• Katy Massey, is a final-year Ph.D. student at Newcastle University, UK.  She is researching literature which takes racial mixing at its subject and is particularly interested in how critical race studies and postcolonial theory relate to the theme of ambiguous racial identities.  She is also working on a memoir about growing up in 1980s Leeds called Are we home yet? and has previously published memoir, short fiction and poetry.
  • Mary Beltrán is working on a new book, Post Race Pop? Diversity, Ambiguity, and Colorblind Politics in Millennial Media Culture. Post Race Pop? aims to explore ethnic representation, racial ambiguity, and mixed-race representation in its critique of network and narrative strategies for increased ethnic diversity in contemporary television series such as Lost, Ugly Betty, and The Wizards of Waverly Place.
  • Karina Eileraas, Ph.D., a research scholar at UCLA since 2008, is researching the constructions of multiracial identity in “American Girl” dolls.
  • Anne Farrah Hyde has a forthcoming chapter titled “Hard Choices: Mixed Race Parents and Children in a Post-Conquest West” in Love and Power in the American West, ed. David Adams (Berkeley: University of California Press, 2010).  She also has another forthcoming chapther titled Mixed-Race and Half Breeds: Children and Family Choices in the Nineteenth Century” in Childhood and History, Paula S. Fass, ed. (Routledge, 2010).
  • Larry Hajime Shinagawa has one book forthcoming, From Where I Stand: Readings in Multicultural America, and another to be published by Cornell University Press, Asian American Intermarriage and the Social Construction of Love.
  • Miri Song and Peter Aspinall have a monograph in progress titled Mixed Race Britain: A Comparative Study of Mixed Race Young People.
  • Jenifer L. Bratter is exploring the meaning of blurred racial identity more broadly through drawing connections to blurred gender identity. A new project conducted with Kristen Schilt is identifying possible parallels between mixed race identities and transgender identities.
  • Heidi Ardizzone is currently revising an article, “Rumors of Race: Ambiguity and Knowing in the Case of Belle da Costa Greene,” and is also working on her third book, The Color of Blood: The Significance of the Black-White Figure in American History.
  • Martha Hodes is currently working on a research project entitled “Racial Classification and Narratives of Skin Color in the Nineteenth-Century United States.” This project investigates the meanings and uses of narratives about human complexion in the nineteenth-century United States, with attention to transnational settings.
  • Ginette Curry is in the process of finalizing two upcoming book publications on pre-colonial Africa and multiracial themes in African-European literature.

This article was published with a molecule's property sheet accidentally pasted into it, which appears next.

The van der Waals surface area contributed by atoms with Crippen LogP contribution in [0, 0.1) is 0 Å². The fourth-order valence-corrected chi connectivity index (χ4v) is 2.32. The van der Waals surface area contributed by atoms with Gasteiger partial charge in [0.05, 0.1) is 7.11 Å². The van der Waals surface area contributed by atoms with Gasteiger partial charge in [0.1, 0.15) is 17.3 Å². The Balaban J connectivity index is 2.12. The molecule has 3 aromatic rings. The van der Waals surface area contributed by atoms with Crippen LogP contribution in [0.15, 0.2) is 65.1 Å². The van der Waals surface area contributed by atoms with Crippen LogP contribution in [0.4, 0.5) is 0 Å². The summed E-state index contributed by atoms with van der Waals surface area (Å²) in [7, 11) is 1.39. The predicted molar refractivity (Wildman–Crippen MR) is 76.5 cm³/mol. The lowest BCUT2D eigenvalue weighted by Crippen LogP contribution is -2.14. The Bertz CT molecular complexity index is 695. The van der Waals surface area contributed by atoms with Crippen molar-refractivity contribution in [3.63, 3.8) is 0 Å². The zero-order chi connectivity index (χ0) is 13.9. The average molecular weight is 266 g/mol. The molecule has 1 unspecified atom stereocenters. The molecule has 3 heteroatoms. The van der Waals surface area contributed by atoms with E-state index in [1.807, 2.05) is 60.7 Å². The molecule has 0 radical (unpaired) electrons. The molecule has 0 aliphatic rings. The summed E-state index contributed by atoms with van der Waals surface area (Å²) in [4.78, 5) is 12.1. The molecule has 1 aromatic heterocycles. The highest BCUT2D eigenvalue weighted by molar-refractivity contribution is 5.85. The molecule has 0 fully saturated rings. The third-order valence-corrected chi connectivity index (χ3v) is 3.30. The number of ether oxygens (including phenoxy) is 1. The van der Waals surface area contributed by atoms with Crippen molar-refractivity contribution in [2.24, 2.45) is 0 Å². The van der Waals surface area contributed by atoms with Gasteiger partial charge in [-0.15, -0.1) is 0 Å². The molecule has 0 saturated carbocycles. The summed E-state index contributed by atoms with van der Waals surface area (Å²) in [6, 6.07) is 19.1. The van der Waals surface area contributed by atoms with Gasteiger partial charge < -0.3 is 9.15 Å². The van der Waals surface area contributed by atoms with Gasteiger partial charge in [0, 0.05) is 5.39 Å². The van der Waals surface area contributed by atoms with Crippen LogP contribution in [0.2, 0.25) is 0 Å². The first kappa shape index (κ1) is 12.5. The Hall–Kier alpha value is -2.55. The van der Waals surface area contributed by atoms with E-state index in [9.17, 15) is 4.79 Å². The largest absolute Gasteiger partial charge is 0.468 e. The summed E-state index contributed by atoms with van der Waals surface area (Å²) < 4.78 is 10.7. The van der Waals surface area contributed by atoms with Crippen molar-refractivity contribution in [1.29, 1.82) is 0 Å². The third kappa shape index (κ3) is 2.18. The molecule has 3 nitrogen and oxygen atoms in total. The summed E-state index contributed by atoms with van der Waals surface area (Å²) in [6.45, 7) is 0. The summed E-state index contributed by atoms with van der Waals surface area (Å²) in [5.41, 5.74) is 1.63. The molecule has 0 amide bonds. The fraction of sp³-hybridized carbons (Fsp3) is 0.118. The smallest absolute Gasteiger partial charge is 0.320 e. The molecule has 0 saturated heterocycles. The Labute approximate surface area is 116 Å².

• Tace Hedrick is writing her next book, tentatively titled Queering the Cosmic Race: Spirituality, Race, and Sexuality in U.S. Latina/o Artists and Writers, 1970–2000. This project focuses on four U.S. Latina/o artists and writers: the Cuban-born artist Ana Mendieta, Chicana writer Gloria Anzaldúa, Nuyorican artist Raphael Montañez Ortiz, and Puerto Rican television personality and astrologist Walter Mercado. Dr. Hedrick places these artists within a transnational intellectual and artistic history of people of color of the Americas who have, from the early twentieth century, investigated alternatives to Western spirituality – Eastern, African or Native religions and beliefs, Buddhism, the occult, spiritualism, Theosophy, esoteric knowledges – as a way of reformulating existing social ideas about race, gender, and sexuality. These are artists whose mixed-race heritage and sometimes queer sexuality lead them to seek within spiritual and esoteric traditions images of sexual and racial unity and a language of personal and social transformation.
  • Thompson, Beverly Yuen. “The Price of ‘Community’: From a Bisexual/Biracial Perspective.”  In The Colors of the Rainbow: Lesbian, Gay, Bisexual & Transgender People of Color in the Academy, (Voices), Vernon A. Wall and Jamie Washington, eds.  University Press of America and the American College Personnel Association, forthcoming 2010.
  • Stephen Small is in the final stages of writing a book manuscript entitled, The Matrix of Miscegenation: People of Mixed Origins under slavery in the USA and the Caribbean, to be published by New York University Press.
  • Stefanie Dunning is at work on a new book, Everyday Hybridities, which explores questions of racial and sexual confusion and indetermincy, focusing specifically on class confusion, bisexuality and mixed race identity after 1967.
  • Rockquemore, Kerry Ann and Loren Henderson, “Inter-Racial Families in Post-Civil Rights America.” In Barbara Risman (Ed.), Families As They Really Are, New York: Norton.
  • Harris, Cherise and Kerry Ann Rockquemore. “Multicultural Perspectives of Self and Racial and Ethnic Identity.” In Margaret Beale Spencer, Dena Phillips, and Malik Edwards (Eds). Adolescent Development During a Global Area. Elsevier Press.